Can I Bring my Parents to Germany Permanently?
There is no German visa requirement for EU citizens who wish to bring their parents to Germany. Under EU Freedom of Movement, they have the right to live and work in Germany. However, the situation for third-country nationals and their parents is different.
Firstly, the third-country national should possess a long-term German residence permit such as an EU Blue Card, a residence permit for highly qualified individuals or a permanent residence permit. This is per § 29 (1) AufenthG. Our German visa lawyers advise on all German residence permits and visas. Short-term visas such as the Business Visa or Schengen Visa is not as accommodating for family reunification. From there, the applicant must also be able to pay to maintain the family members who join them. They cannot rely on social benefits for support (cf. § 27 (3) AufenthG). Furthermore, the applicant must ensure sufficient accommodation for their family members (§ 29 Paragraph 1 Nr. 2 AufenthG). If the family reunion in question is that with a German citizen, the previously mentioned requirements do not apply.
The requirements for family reunification between parents and children are more straightforward in the case of German citizens. Contact our German citizenship lawyers for advice on gaining German citizenship through naturalization, marriage, or other means.
The parents must also fulfil certain requirements for family reunification. Of particular importance here are the general requirements of § 5 AufenthG, according to which the parents must guarantee their livelihood security. Included amongst this is holding sufficient health insurance to cover themselves without the need of recourse to public funds (§ 2(3) AufenthG).
Alternatively, should the parents of the applicant be able to get an EU Blue Card for work purposes, then they can begin the journey of reuniting in Germany. Our legal team advises on all issues concerning German immigration law and will provide comprehensive support in all visa application processes.
Visa and Residence Permit to Enter Germany
Family members of an EU citizen who are not EU nationals themselves need a Family Reunification Visa (Visum zur Familienzusammenführung) to enter Germany. This can be applied for in consulates and embassies of the applicant’s home country. If the visa has been granted, the next step is for the EU citizen to apply for a residence card for the family member at the Immigration Department of his place of residence within three months.
For the visa, as well as the residence permit, the third-country national requires;
- A valid passport,
- A current biometric photo,
- Confirmation of relationship with the EU citizen,
- Proof of residence,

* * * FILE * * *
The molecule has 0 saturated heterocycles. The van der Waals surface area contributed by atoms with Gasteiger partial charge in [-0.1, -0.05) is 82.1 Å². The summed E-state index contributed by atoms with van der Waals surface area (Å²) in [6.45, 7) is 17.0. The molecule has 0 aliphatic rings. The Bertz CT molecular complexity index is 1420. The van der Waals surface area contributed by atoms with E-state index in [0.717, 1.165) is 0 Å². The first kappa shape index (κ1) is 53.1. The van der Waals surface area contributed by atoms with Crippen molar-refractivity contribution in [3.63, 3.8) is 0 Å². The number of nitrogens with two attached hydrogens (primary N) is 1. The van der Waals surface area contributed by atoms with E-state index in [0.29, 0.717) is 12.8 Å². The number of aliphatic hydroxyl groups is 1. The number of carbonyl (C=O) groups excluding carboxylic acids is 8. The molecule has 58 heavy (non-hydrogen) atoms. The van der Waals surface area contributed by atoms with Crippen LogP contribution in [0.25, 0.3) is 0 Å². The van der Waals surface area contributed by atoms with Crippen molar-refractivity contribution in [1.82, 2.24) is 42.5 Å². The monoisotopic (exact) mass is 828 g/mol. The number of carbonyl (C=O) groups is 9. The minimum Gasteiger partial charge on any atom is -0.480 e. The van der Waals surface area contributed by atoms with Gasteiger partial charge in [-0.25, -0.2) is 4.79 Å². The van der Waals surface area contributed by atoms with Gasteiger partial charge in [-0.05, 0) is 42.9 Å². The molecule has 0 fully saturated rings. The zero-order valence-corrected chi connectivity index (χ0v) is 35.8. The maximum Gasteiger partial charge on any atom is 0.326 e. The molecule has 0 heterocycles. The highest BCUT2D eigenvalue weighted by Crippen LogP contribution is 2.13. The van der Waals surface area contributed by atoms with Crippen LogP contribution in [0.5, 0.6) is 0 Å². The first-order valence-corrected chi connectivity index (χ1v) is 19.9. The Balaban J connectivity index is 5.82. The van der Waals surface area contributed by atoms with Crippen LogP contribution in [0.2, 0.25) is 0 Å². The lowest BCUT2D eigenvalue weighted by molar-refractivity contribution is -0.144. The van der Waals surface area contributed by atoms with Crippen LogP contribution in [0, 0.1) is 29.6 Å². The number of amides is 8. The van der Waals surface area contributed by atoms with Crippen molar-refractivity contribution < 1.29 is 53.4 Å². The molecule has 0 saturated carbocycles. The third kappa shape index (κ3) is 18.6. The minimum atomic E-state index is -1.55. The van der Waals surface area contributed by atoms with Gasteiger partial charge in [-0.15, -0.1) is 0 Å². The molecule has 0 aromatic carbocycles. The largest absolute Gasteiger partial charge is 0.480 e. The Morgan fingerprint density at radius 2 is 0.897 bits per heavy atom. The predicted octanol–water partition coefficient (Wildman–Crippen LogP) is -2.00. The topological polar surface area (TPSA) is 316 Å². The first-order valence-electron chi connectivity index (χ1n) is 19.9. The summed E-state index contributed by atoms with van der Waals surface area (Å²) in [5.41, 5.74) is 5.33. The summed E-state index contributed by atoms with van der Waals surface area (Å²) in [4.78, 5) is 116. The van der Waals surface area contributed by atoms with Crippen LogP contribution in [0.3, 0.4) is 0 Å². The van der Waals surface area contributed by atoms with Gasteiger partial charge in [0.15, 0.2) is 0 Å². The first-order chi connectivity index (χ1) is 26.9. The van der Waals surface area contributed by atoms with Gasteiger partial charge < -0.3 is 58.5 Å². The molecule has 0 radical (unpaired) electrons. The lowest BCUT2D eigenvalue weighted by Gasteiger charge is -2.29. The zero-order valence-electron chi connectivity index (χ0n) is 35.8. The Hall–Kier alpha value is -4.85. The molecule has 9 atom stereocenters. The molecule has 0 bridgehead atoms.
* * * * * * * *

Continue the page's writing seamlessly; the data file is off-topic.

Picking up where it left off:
- Registration certificate of the EU citizen,
- Proof of sufficient health insurance,
- Proof of income.
Reunification to Avoid Exceptional Hardship
In principle, parents can only reunite with their children if those children are minors. In special cases of hardship, however, parents can also be allowed to reunite with their adult children. The decision regarding what constitutes “hardship” is a matter of discretion of the courts and can be difficult to prove.
§ 36 (2) German Residence Act (AufenthG) regulates the immigration of other family members; including the parents of a child who is not a minor. Although the paragraph applies primarily to family reunification with non-German citizens; the reference in § 28 (4) AufenthG also applies if the parents wish to reunite with a German citizen.
As a rule, an extraordinary hardship is assumed if the parents can no longer lead an independent life. This means that they are dependent on family assistance. Furthermore, it must be proven that this help can only be provided in a reasonable manner in Germany. The next sections of this piece will explore these cases in further detail.
Need of Care
The granting of a residence permit, per § 36 (2) German Residence Act, is intended to establish and maintain family relationships. The issuing of the permit must be deemed to be necessary to avoid the requirement for extraordinary assistance. Therefore, the applicant may be granted a visa for family reunification for a family member in need of long-term care; if that family member depends on assistance, the applicant can only provide in Germany.
This entails that the personal assistance provided in the country of origin, or the professional nursing assistance offered, does not meet the applicant’s needs. Whether this is the case is analysed on a case-by-case basis. Such case-by-case analysis allows for the individual characteristics of the persons concerned to be taken into account. Such characteristics include illness, disability, need for care and psychological distress. On the other hand, circumstances resulting from the country of origin’s general living conditions are not considered.
This means that the need for family reunification to avoid exceptional hardship may be denied if other family members are living in the country of origin who are in a position to care for that family member. However, the German Federal Administrative Court has ruled that reunification is not automatically ruled out due to outside help availability. In cases where a person’s loss of autonomy due to illness is so far advanced that it is objectively understandable that he or she requires comfort and security, family reunification can be made possible. This even applies if the help of third parties is available. Furthermore, it is also taken into account that close family members’ need for care and support is valued differently across different cultures.